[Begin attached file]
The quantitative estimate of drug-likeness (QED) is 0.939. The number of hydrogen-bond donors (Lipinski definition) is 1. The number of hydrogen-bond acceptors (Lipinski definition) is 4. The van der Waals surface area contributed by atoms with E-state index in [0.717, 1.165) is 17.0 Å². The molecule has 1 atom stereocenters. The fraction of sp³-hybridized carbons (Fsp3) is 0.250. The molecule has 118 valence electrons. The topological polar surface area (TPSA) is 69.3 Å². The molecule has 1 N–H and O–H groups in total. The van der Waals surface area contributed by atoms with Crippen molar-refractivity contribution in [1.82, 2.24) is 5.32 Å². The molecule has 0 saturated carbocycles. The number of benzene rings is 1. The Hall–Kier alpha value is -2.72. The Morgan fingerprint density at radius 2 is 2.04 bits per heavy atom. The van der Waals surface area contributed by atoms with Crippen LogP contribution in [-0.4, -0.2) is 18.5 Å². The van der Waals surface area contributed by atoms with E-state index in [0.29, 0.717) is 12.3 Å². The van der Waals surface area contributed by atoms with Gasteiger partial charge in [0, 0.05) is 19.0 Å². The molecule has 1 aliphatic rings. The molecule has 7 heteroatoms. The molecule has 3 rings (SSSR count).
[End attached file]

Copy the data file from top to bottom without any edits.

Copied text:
The quantitative estimate of drug-likeness (QED) is 0.939. The number of hydrogen-bond donors (Lipinski definition) is 1. The number of hydrogen-bond acceptors (Lipinski definition) is 4. The van der Waals surface area contributed by atoms with E-state index in [0.717, 1.165) is 17.0 Å². The molecule has 1 atom stereocenters. The fraction of sp³-hybridized carbons (Fsp3) is 0.250. The molecule has 118 valence electrons. The topological polar surface area (TPSA) is 69.3 Å². The molecule has 1 N–H and O–H groups in total. The van der Waals surface area contributed by atoms with Crippen molar-refractivity contribution in [1.82, 2.24) is 5.32 Å². The molecule has 0 saturated carbocycles. The number of benzene rings is 1. The Hall–Kier alpha value is -2.72. The Morgan fingerprint density at radius 2 is 2.04 bits per heavy atom. The van der Waals surface area contributed by atoms with Crippen LogP contribution in [-0.4, -0.2) is 18.5 Å². The van der Waals surface area contributed by atoms with E-state index in [0.29, 0.717) is 12.3 Å². The van der Waals surface area contributed by atoms with Gasteiger partial charge in [0, 0.05) is 19.0 Å². The molecule has 1 aliphatic rings. The molecule has 7 heteroatoms. The molecule has 3 rings (SSSR count).